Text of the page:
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Building TRUST in an LGBTQ-hostile country

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Science  15 Jun 2018:
Vol. 360, Issue 6394, pp. 1167
DOI: 10.1126/science.360.6394.1167

A bold HIV/AIDS clinic that caters to men who have sex with men.

Davida Anderson poses for friends behind a clinic that doubles as a hangout.

PHOTO: MISHA FRIEDMAN

Five years ago, David Anderson, then 18, knew that he was at high risk of HIV infection. But he had never had a test for the virus because he feared that people at any clinic he visited would make assumptions about his sexuality and status. “I'm a bit feminine,” says Anderson, who now openly identifies as both a gay man and a transgender woman (Davida). But then a friend told him about an unusual community center in Abuja, where he lives. “It was nice and safe for people of my kind to come,” he says. Anderson tested negative and remains uninfected.

The clinic, opened by the Institute of Human Virology, Nigeria, in 2012, was the first in the country to cater to men who have sex with men (MSM) and transgender people, communities so heavily stigmatized that treating them is technically illegal. The clinic nevertheless provides state-of-the-art HIV services and conducts some of the most authoritative research on those communities in Nigeria. “We offer one-stop shopping,” says Man Charurat, an epidemiologist heading a multifaceted research project at the clinic with virologist William Blattner, both of whom are based at the institute's main facility in Baltimore, Maryland.

The study is known as Trusted Community Center to Reduce HIV Infections by Engaging Networks of Friends and Partners to Support Safe Sex, or TRUST—the nickname of the clinic. The study looks at, among other things, the prevalence of HIV, the rate of new infections, and how the virus spreads in networks of sexual partners. Each person who enrolls is given a small incentive to bring five friends. TRUST—which has a second clinic in Lagos run by the U.S. Military HIV Research Program—now has more than 2000 participants, a startling 45% of whom tested positive for HIV.

TRUST also is looking at how antigay laws and other stigmatizing social factors impede care and treatment. In 2014, a new Nigerian law called the Same-Sex Marriage (Prohibition) Act made providing services to MSM a punishable offense. (To avoid legal complications, the TRUST clinic is located out of the way, in a residential neighborhood, and bills itself simply as “MSM friendly.”) Stigma and discrimination against that community were already pervasive the year the law was enacted: According to a survey of 3500 undergraduates in Lagos, nearly 40% thought health care workers should not provide services to MSM, as reported in the August 2017 issue of LGBT Health. Researchers and affected communities alike contend that the law has made things worse.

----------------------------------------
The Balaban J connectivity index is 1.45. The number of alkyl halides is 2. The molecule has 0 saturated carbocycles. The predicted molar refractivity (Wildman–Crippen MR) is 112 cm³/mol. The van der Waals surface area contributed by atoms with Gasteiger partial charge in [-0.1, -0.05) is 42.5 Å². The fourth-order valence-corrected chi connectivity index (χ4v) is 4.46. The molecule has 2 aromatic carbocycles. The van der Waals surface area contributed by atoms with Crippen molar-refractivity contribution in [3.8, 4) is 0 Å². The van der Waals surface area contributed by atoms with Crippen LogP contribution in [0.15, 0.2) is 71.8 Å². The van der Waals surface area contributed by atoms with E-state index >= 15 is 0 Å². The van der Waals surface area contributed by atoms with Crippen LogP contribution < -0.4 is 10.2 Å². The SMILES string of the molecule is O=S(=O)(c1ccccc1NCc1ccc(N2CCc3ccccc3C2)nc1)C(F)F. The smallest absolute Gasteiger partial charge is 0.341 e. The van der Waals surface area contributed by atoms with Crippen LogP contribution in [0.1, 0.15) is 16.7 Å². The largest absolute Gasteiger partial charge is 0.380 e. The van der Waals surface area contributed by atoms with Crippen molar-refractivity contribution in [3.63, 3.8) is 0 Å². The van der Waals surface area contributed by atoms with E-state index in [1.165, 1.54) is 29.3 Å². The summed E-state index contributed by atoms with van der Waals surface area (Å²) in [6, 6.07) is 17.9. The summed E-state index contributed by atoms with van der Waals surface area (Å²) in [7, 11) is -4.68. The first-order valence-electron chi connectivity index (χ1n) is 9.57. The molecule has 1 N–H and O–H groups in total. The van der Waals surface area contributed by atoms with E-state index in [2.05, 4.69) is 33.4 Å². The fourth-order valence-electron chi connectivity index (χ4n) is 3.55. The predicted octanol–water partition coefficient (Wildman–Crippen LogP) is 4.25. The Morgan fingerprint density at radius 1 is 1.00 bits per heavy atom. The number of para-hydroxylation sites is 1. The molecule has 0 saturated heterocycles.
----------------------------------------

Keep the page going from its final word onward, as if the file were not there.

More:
Charurat, Blattner, and colleagues assessed their clients' attitudes toward seeking health care before and after enactment of the law. Fear of seeking health care jumped from 25% to 38%. Today, only 25% of TRUST participants infected with HIV know their status when they first come in. Of those, fewer than half are on treatment. TRUST encourages all HIV-infected clients to start antiretrovirals, and a new program is offering the drugs to uninfected participants—a proven prevention strategy called pre-exposure prophylaxis.

The TRUST clinic has evolved into a place to hang out as well. Anderson sometimes lets Davida shine, donning a wig, high heels, and an elegant gown. “That's the reason we set this up,” says Charurat as Davida struts around the TRUST clinic grounds, “voguing” with friends. “It's not just a clinic. It's a community.”

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